Bankruptcy practitioners routinely advise secured creditor clients to file protective proofs of claim in bankruptcy proceedings despite those clients’ ability to ignore bankruptcy proceedings and decline filing claims without imperiling their lien due to the protections afforded by state law foreclosure rights. But a recent Ninth Circuit decision is causing attorneys and clients to reconsider whether this traditionally conservative approach is simply too risky in Chapter 13 cases. HSBC Bank v. Blendheim (In re Blendheim), No. 13-35412, 2015 WL 5730015 (9th Cir. Oct. 1, 2015).
The Blendheims filed for Chapter 13 relief after receiving a Chapter 7 discharge, making them what is commonly referred to as “Chapter 20” debtors. Holding a first-position lien secured by the Blendheims’ West Seattle condominium, HSBC filed a timely proof of claim, to which the Blendheims filed an objection. HSBC did not respond, and hearing no response, the court entered an order disallowing HSBC’s claim. HSBC was served with the order, but continued to take no action until several months later when the Blendheims filed an adversary proceeding seeking, among other things, to void HSBC’s first-position lien pursuant to Bankruptcy Code § 506(d). Section 506(d) provides that “[t]o the extent that a lien secures a claim against the debtor that is not an allowed secured claim, such lien is void.”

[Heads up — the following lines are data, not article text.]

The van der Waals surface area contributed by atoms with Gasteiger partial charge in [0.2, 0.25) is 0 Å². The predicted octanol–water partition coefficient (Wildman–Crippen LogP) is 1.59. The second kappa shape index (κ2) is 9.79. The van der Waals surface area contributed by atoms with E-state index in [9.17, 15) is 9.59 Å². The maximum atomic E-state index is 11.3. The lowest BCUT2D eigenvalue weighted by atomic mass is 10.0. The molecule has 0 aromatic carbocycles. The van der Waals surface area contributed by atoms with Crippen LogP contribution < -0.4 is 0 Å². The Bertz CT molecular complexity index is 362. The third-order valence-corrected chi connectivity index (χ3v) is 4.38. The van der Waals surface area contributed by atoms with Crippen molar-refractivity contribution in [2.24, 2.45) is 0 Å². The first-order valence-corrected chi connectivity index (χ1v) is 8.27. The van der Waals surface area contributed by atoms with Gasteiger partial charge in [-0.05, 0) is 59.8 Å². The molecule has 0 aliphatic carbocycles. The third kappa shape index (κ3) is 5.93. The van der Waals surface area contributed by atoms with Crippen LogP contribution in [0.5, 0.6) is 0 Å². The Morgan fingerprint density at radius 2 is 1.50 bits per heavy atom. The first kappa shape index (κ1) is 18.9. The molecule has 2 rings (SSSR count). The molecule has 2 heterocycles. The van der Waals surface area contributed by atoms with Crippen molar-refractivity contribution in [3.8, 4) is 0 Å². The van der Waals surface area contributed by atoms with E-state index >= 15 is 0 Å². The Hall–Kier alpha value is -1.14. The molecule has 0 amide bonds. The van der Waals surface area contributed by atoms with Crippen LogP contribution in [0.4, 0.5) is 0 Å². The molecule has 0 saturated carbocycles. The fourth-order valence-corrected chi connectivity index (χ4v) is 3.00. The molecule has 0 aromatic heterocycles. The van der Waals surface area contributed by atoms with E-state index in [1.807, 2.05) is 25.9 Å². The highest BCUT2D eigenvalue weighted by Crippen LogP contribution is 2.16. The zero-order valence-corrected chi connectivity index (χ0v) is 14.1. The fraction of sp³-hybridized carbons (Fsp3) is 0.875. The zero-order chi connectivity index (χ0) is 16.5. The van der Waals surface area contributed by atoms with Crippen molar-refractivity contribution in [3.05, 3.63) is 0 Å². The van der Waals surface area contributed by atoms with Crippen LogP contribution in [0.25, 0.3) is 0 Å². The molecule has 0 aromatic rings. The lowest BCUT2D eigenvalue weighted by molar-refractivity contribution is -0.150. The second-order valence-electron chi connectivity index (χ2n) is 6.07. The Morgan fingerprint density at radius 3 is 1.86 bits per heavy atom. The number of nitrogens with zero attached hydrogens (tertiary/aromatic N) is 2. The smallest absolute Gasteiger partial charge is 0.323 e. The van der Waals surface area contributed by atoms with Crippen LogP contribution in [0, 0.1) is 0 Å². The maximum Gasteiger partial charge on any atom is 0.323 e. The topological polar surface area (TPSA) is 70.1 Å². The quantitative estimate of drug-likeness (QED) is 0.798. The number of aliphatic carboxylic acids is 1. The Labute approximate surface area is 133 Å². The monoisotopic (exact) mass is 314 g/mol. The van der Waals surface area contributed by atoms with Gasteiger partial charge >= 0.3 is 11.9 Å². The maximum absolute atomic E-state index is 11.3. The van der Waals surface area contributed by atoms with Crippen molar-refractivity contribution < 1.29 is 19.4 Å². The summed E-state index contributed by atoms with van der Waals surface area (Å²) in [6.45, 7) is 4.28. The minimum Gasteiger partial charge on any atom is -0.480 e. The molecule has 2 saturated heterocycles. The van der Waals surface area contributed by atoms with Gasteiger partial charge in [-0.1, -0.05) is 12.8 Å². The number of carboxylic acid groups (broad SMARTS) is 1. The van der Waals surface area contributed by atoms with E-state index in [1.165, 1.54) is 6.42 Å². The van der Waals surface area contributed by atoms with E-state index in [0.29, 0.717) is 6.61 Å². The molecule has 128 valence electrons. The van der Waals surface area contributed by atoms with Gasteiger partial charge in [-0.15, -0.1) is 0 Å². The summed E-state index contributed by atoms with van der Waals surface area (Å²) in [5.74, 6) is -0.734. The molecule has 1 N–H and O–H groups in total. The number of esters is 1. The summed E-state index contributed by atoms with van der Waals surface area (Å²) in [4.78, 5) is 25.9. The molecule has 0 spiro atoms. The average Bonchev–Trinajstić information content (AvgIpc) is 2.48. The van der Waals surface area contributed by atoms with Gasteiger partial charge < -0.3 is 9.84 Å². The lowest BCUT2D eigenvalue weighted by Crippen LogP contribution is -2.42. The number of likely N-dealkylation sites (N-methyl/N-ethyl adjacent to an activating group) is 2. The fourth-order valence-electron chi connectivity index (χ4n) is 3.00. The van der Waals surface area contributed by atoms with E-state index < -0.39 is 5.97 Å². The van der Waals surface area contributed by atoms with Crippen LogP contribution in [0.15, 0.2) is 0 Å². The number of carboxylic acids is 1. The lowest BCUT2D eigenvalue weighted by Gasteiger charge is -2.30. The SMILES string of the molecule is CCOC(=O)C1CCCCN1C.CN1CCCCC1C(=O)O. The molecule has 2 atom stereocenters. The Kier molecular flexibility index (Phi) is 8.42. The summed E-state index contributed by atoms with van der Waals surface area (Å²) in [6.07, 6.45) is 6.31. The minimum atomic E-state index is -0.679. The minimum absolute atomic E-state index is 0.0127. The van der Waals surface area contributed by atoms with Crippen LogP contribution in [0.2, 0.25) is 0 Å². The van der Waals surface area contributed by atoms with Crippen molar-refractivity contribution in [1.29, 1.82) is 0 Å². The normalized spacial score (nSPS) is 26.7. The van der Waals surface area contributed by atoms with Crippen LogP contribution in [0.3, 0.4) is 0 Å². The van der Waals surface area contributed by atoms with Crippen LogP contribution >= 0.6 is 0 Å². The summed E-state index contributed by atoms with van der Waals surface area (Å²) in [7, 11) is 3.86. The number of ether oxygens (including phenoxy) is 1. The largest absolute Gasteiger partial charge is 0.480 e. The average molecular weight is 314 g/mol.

[LEXOLOGY]© 2010-17 FORECLOSURE FRAUD | by DinSFLA. All rights reserved.